Water dissipates heat about 25 times faster than air, so water activities can be ideal for people who have heat sensitivity. Water-based aerobics, walking and tai chi; water polo and volleyball; and swimming and snorkeling can feel very freeing if you have weakness, spasticity, pain, or balance or gait issues, Rohrig says.
However, she recommends caution if you’ve never exercised in the water before. “You’re moving well, without becoming overheated or fatigued. In this situation, it can be very easy to overdo things. Then when you get out of the water, and suddenly gravity’s back, your symptoms may temporarily feel more pronounced,” she says.
Start conservatively, she recommends, with water walking or a gentle swimming stroke. Watch for warning signs like shortness of breath or muscle soreness, and keep your rate of perceived exertion at an intensity of 1–2 for warm-up and cool-down, and 3–4 for your “exercise zone,” on a scale where 10 is the maximum effort. The pool temperature should be 80 to 84 degrees to minimize overheating. She encourages clients to confirm that the local pool is in this temperature range, as some pools are transitioning to warmer water for people with arthritic conditions.
If you find swimming monotonous, you can listen to music, even while you swim. “My partner got me a waterproof iPod that clicks onto my goggles,” says Green, who started swimming last year. “It makes a huge difference for me.”
Bexfield points out that tandem or group kayaking, rafting and canoeing can be good options for people with MS. Not only are you able to sit and rest your legs, but there’s someone to help if needed. Plus, if you get overheated, you can dip your hands, hat or neck scarf in the cool water.
Rohrig says these are excellent strategies, but notes that being on the open water can lead to a significant amount of sun exposure. “Potential ways to manage this include paddling shorter courses or courses that allow for ‘pulling over’ in the shade,” she says, “or using an umbrella or canopy-type system for some shade” on the watercraft. If water-sports enthusiasts find that wearing a life preserver creates additional heat, Rohrig recommends that they have cooling devices available and stay well hydrated.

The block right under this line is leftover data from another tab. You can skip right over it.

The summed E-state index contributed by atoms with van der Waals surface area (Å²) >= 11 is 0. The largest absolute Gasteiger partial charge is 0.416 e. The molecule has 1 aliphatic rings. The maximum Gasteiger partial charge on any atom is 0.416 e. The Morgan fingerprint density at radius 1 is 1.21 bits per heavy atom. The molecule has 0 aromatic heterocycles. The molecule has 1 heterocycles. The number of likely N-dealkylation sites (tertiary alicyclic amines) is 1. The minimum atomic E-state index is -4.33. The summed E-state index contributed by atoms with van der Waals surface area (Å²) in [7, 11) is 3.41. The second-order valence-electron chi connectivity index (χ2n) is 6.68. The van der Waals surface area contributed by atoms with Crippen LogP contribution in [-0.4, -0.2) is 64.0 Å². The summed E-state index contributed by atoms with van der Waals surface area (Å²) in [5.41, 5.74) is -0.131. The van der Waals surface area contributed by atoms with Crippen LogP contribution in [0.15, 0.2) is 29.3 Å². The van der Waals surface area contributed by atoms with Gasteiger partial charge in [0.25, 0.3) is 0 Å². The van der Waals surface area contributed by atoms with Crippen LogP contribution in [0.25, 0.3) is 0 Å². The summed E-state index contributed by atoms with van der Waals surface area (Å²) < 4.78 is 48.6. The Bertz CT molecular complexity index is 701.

Research shows that a preworkout shower or bath can also be a powerful coolant. Ideally, immerse your legs in about 70-degree water for 20 to 30 minutes before you’re going to be exposed to heat. “Precooling allows the lower limbs to effectively serve as heat ‘sinks’ in order to blunt internal temperature increases and decrease reliance on … sweating,” wrote researchers in a 2010 study published in the Journal of Applied Physiology. If you can’t stay in water that cold for that long, a 5- to 10-minute pre- and post-workout shower that’s as cold as you can comfortably tolerate can also prove to be somewhat effective, Rohrig says.
Green likes to cool off after exercise in a 10-foot-wide inflatable pool that she places on her shaded patio and fills with cold water. “I can sit in water up to my neck and read a book,” she says.
Keeping active in the summer
Dave Bexfield enjoys a range of outdoor activities and stays smart about adapting to the heat.
Other outdoor options
Tennis, particularly with a partner, can be a good choice for a cooler summer activity if you have adequate hand-eye coordination, Yamaguchi says. The U.S. Tennis Association has adaptive programs specifically for people with challenges like MS, and can match you with local players with similar skills.
Softball and baseball offer frequent opportunities to rest in the shade, but require some arm power and ability to sprint short distances. If you have adequate balance to swing a club, Yamaguchi recommends golfing. Using a cart helps with fatigue and, because you play in pairs or foursomes, there’s also a social aspect.
To evaluate whether a type of exercise is right for you, Yamaguchi recommends paying attention to your symptom patterns. “It can be helpful to keep a workout log listing what you did, how you felt immediately afterward, and how you felt later in the day or the next day,” she says. And be sure to check with your physician before starting any new exercise regimen. Once clearance is granted, a physical therapist with experience treating individuals with MS could help structure your program.
One thing to keep in mind: A 2013 study published in the Multiple Sclerosis Journal reported that people with MS who do 30 minutes of endurance exercise have significantly greater increases in heat-related symptoms compared with people who do the same amount of resistance exercise. Endurance exercise includes aerobic activities like walking, running, biking and swimming, while resistance exercise focuses on weight lifting and strength training.
Of course, as the temperatures spike, none of these options can seem very attractive. Green realized that if she waited until she felt like exercising on hot days, she might never leave her couch. So she came up with a solution that she calls her 10-minute rule. “I do an activity for 10 minutes and then listen to my body. I check in and see if the feeling of wanting to continue follows,” she says. “Often, after 10 minutes the feeling has kicked in. If it hasn’t, I stop and try again the next day.”
Vicky Uhland is a freelance writer and editor in Lafayette, Colo.
For other summer sports opportunities and tips, visit disabledsportsusa.org.